The planets would seem to have aligned for the Del McCoury Band to transcend its role as titan of the bluegrass world, and Del and the Boys, its second Ceili effort, is the ideal album to tap into the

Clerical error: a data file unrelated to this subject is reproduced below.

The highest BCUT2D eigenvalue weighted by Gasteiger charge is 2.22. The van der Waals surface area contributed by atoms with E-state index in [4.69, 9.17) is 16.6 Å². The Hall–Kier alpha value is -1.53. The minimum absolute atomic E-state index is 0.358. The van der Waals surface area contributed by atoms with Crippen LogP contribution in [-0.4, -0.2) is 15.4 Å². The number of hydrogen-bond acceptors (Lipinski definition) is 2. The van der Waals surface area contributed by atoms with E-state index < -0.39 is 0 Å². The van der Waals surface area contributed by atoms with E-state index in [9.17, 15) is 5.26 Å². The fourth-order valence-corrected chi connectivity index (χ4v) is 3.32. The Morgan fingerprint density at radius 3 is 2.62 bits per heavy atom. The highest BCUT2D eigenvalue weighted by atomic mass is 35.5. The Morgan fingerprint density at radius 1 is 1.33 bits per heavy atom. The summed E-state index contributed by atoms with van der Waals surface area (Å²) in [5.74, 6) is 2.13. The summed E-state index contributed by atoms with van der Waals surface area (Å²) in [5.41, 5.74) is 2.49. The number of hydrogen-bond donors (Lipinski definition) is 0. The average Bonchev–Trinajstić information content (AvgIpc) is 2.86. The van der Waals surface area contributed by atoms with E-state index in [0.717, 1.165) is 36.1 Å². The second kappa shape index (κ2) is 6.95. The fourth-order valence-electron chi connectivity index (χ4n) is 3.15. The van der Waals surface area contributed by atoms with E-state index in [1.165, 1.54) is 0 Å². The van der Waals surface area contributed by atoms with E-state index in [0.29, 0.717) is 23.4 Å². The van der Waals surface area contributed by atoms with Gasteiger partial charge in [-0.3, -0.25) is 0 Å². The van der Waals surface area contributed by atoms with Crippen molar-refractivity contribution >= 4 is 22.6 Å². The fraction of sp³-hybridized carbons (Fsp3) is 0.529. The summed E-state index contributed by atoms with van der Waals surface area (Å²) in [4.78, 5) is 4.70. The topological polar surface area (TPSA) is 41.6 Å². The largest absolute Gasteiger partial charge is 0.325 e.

The planets would seem to have aligned for the Del McCoury Band to transcend its role as titan of the bluegrass world, and Del and the Boys, its second Ceili effort, is the ideal album to tap into the energy. It's easy to see why Mr. McCoury and sons Ronnie (mandolin) and Rob (banjo), Mike Bub (bass), and Jason Carter (fiddle) are considered the best both at hardcore 'grass and stretching its boundaries. The senior McCoury's soaring tenor and Carter's wailing fiddle provide real authority to Richard Thompson's graphic outlaw biker anthem "1952 Vincent Black Lightning." "Learnin' the Blues," meanwhile, is a swaying, rolling country blues trip. "All Aboard" charges with purpose, propelled by sturdy banjo work, and Rob's guitar and Del's amazing vocals sell the crafty "Recovering Pharisee." Ronnie showcases his serious mandolin chops on the instrumental wonder "Goldbrickin'," and the group vocals are impressive on such neo-classics as "Gone But Not Forgotten" and McCoury's own "Unequal Love." With Del and the Boys, it's all about sterling musicianship, memorable songs, and a healthy dose of bluegrass-covered soul.—RW